Angelou and her brother lived with their grandmother and Uncle Willie in the rear of the Johnson store, which Annie had owned for twenty-five years. Because the store was the center of activity for the local Black community, Angelou saw firsthand the indignities that Black residents suffered as a result of the prejudices of White people in Stamps. Read more about Maya Angelou on EBSCO

    picture of Gloria Steinem

    From her humble Ohio childhood, Gloria Steinem grew up to become an acclaimed journalist, trailblazing feminist, and one of the most visible, passionate leaders and spokeswomen of the women’s rights movement in the late 20th and early 21st centuries.

    Steinem was born on March 25, 1934 in Toledo, Ohio, the second child and daughter of Leo and Ruth Steinem. Her father worked as a traveling salesman. In 1944, her parents divorced, leaving a young Steinem to take care of her mentally ill mother in Toledo. After graduating high school, her sister came to care for their mother, and Steinem attended Smith College in Massachusetts where she studied government. She graduated magna cum laude in 1956 and earned the Chester Bowles Fellowship, which enabled her to spend two years studying and researching in India. Her time abroad inspired an interest in grassroots activism, which would later manifest itself in her work with the women’s liberation movement and the Equal Rights Amendment.

    Steinem started her professional career as a journalist in New York, writing freelance pieces for various publications. Getting plum assignments was tough for women in the late 1950s and 1960s, when men ran the newsrooms and women were largely relegated to secretarial and behind-the-scenes research roles. Read more about Gloria Steinman from the National Women’s History Museum

    Reference: Photo was provided from EBSCO and text from the National Women's History Museum

    photo of Lillian Hellman

    Playwright. Lillian Hellman (HEHL-muhn) was born on June 20, 1905, in New Orleans, Louisiana, the only child of Max Bernard Hellman, the self-educated son of German Jewish immigrants, and Julia Newhouse, a member of a wealthy Jewish family from Demopolis, Alabama, who later relocated to New York City. While Max was attempting to set up a shoe-manufacturing business in New Orleans, he took his wife and child to live with his two unmarried sisters, Hannah and Jenny, who ran a boardinghouse at the edge of the exclusive Garden District. Read more about Lillian Hellman on EBSCO.

    Reference: Image and text from EBSCO

    photo of Betty Soskin

    Betty Soskin (Betty Charbonnet) grew up in a Cajun-Creole, African American family that settled in Oakland, California after the “Great Flood” that devastated New Orleans in 1927. Her parents joined her maternal grandfather, George Allen, who had resettled in Oakland at the end of World War I. The Allen family followed the pattern set by the black railroad workers who discovered the West Coast while serving as sleeping car porters, waiters, and chefs for the Southern Pacific and Santa Fe railroads: they settled at the western end of their run where life might be less impacted by southern hostility.

    Betty graduated from Castlemont High School in Oakland during the World’s Fair at Treasure Island. She can recall ferry boats crossing the San Francisco Bay prior to the bridges that now span it, and she remembers when the Oakland International Airport consisted of two small hangars. Betty remembers Amelia Earhart’s departure and tragic loss as if it happened yesterday. She also remembers the ammunition ship explosion at Port Chicago on July 17, 1944.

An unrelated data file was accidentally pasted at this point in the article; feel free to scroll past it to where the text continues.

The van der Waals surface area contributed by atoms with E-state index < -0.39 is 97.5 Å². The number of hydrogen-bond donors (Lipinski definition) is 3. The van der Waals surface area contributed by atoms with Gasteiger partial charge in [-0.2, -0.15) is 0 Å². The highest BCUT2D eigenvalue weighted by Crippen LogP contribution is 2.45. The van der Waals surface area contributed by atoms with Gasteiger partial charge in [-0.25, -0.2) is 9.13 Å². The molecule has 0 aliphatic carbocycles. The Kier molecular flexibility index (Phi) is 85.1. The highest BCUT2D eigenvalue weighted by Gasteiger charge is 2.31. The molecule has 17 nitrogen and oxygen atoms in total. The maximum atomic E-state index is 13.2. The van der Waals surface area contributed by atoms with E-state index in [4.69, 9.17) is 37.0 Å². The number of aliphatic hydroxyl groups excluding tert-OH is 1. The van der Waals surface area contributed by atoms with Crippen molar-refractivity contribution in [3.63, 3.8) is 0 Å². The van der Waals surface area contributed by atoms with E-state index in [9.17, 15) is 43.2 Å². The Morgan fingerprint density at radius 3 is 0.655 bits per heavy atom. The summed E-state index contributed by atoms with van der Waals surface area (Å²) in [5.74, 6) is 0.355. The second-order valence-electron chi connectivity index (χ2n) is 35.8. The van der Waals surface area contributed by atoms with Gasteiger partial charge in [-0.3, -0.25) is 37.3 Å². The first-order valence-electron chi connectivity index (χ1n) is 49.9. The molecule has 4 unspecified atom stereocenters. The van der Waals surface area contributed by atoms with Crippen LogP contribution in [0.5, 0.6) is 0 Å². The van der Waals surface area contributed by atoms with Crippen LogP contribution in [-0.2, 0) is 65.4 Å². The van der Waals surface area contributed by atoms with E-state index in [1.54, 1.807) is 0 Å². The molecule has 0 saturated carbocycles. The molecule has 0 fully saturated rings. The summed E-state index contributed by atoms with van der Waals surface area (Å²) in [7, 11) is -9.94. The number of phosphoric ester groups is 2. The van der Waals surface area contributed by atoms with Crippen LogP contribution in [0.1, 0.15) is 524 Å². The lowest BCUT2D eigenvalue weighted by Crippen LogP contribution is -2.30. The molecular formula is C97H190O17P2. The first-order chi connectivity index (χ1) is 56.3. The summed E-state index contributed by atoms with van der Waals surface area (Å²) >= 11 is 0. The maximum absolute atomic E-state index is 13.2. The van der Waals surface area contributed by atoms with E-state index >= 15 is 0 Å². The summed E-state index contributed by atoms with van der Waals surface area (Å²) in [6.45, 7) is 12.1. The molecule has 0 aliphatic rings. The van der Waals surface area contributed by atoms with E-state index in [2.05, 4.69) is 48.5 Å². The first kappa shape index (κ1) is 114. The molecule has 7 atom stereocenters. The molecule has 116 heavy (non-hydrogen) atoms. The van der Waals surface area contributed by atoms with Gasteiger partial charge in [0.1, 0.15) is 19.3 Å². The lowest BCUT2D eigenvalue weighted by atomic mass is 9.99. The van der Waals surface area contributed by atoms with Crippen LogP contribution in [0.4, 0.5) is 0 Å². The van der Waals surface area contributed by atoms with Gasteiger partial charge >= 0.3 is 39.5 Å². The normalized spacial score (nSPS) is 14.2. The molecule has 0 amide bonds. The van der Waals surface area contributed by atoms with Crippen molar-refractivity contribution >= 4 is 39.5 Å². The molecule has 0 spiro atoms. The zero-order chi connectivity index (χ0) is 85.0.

Betty worked in a segregated Union hall, Boilermaker’s A-36, during World War II as a file clerk. In 1945 she and her husband, Mel Reid, founded one of the first black-owned music stores -- Reid’s Records closed in the fall of 2019. Betty has held positions as staff to a Berkeley city council member and as a field representative serving West Contra Costa County for two members of the California State Assembly: former Assemblywoman Dion Aroner and Senator Loni Hancock.

    In the early 2000s Betty participated in scoping meetings with the City of Richmond and the National Park Service (NPS) to develop the general management plan for Rosie the Riveter/WWII Home Front National Historical Park. She worked with the NPS on a grant funded by PG&E to uncover untold stories of African-Americans on the Home Front during WWII, which led to a temporary position working with the NPS at the age of 84. In 2007, Betty became a permanent NPS employee and has been leading public programs and sharing her personal remembrances and observations at the park visitor center. Read more about Betty Soskin at the National Park Service.

    Reference: Image and text from the National Park Service.

    photo of Willa Cather

    Author. The life of Willa Cather (KATH-uhr) is filled with small surprises. Though she became identified in the minds of her readers with Nebraska, the setting for much of her fiction, she actually lived the first nine years of her life at Willowshade, her family’s home in rural western Virginia. Then too, although many biographies report the year of her birth as 1874 and her tombstone reads 1876, her actual year of birth was 1873. S. S. McClure, founder of McClure’s magazine, suggested the first alteration when he hired Cather as one of his editors in 1906, while she herself chose 1876 on publication of Youth and the Bright Medusa in 1920. Though almost every picture ever taken of Cather shows a round-faced, kindly looking Midwestern farm woman in middy-blouse and tie, she actually lived half of her life in New York, first in Greenwich Village and later on Park Avenue. Her plain, almost masculine appearance served her well, both in the male world of journalism and later as adjunct to her distinctively American fiction. In later life, she would wear bright, sometimes almost garish colors and prints. Read more about Willa Cather on EBSCO.